George Washington Smith (1876 – 1930) was one of the leading architects responsible for the Spanish-Colonial Revival in Santa Barbara. Along with Arthur Page Brown, Peter Barber, Winsor Soule, and Arthur B. Benton, Smith achieved renown for his gifts of design, and for the enduring legacy of his work in the city.
Throughout the early 20th century, magazines such as Art and Decoration featured numerous articles on Smith’s creations, and exhibits based on photographs of his buildings found enthusiastic audiences as far away as New York. Critics praised his simplicity of design and execution, his thorough grasp of the principles of proportion, and the creative ways in which he incorporated the beauty of gardens and nature into the overall look of a project. Smith, who originally trained as an artist, admired the work of Paul Gauguin and Paul Cezanne, and emphasized his own “primitive” style of architectural design.
The son of an engineer, Smith was born in Pennsylvania, on President George Washington’s birthday. He studied architecture at Harvard University, but did not complete his degree due to family financial constraints. In 1915, Smith traveled to the Panama-Pacific International Exposition in Northern California to view some of his paintings on display there. He designed his own residence in Montecito, near Santa Barbara, after he and his wife elected to wait out the First World War in the area. His inspiration for the structure was a series of farmhouses he had seen on a trip to Andalusia in Spain.
Images of Smith’s home became popular all across the country, and he began to receive requests to create similar white-washed houses for eager customers. Although his early death relegated him to only a dozen years as a professional architect, George Washington Smith and his firm designed or remodeled 80 Santa Barbara-area buildings, many of which remain landmarks to this day. These include private homes, as well as several public buildings. The following five structures are only a few of these now-iconic designs:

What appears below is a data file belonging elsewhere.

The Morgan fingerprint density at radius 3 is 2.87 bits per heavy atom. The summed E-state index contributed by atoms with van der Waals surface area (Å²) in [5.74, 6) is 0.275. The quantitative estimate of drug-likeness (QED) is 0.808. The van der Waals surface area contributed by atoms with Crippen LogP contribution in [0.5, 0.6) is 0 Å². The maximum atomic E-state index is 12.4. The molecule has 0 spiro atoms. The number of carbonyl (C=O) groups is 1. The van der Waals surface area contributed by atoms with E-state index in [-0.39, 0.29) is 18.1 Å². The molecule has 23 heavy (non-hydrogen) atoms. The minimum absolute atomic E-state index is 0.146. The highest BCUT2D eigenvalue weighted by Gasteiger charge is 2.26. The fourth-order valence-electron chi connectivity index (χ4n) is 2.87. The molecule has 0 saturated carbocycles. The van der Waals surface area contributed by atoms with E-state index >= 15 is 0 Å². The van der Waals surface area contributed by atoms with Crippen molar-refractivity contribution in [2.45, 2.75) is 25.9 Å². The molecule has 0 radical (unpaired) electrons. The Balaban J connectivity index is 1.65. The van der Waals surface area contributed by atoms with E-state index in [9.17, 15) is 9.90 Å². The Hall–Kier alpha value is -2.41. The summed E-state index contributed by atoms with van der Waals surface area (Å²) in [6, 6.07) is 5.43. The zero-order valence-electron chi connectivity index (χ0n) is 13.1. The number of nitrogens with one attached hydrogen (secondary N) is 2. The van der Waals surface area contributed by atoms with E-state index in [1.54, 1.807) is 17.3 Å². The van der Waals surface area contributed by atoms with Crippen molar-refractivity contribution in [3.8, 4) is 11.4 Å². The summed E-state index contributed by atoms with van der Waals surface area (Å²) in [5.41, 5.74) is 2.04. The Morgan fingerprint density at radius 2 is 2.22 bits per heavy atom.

- The Lobero Theatre
In 1922, Smith and draftsman Lutah Maria Riggs received a commission to design a new theater on the site of the dilapidated old Lobero Theatre. The Santa Barbara community raised almost $200,000 to support the project, and in 1924 the new theater showcased its first performance. After a devastating earthquake in 1925, the Lobero’s Mediterranean design became a template for the redesign of numerous public structures throughout Santa Barbara as part of a rebuild that forever changed the face of the city.
- The Daily News Building
George Washington Smith designed the Daily News Building, now called the Santa Barbara News-Press Building, in 1922, in his famed Spanish-Colonial Revival style. The building sits amidst other notable public structures facing the city’s Plaza de la Guerra. Its design is a tribute both to Smith’s extraordinary vision and to the legacy of Thomas More Storke, the legendary editor and publisher of the Daily News. As he did in the Lobero Theatre, Smith used hollow tile and concrete for some of the construction of the Daily News Building.
- The Montecito Country Club Building
Smith was hired in 1921 to remodel the Montecito Country Club Building, originally designed in the Spanish-Colonial Revival style by Bertram Goodhue and opened in 1918. Smith’s remodel of the gabled and towered building on Summit Road was based in his then-widely popular vision of incorporating wood, stucco, and terra cotta construction and on his usual simplicity of detailing.
- La Cumbre Golf and Country Club Building
“La Cumbre,” meaning “the summit” or “the high point,” was the Spanish name for the rolling landscapes around what is now the La Cumbre Golf and Country Club. Smith’s 1927 design replaced a previous structure that had burned down. Today, the building continues to be a part of the luxurious and relaxing atmosphere of the club.
- Meridian Studios
Smith completed work on the Meridian Studios building in 1923. Situated on East De la Guerra Street near State Street in Santa Barbara’s downtown, Meridian Studios is a working artists’ studio space amidst the tranquil, shadowed beauty of a walled courtyard.
Smith envisioned the Meridian building serving as a companion to the property’s larger Lugo Adobe structure, which is one of the city’s oldest buildings, dating back to the 1830s. Ideal for the needs of visual artists, Smith’s three-level, Spanish-Colonial Revival studios offer a bank of many-paned north-oriented windows. The two studios also feature balconied residential spaces on one of their upper floors, which allows for a two-story-tall studio below.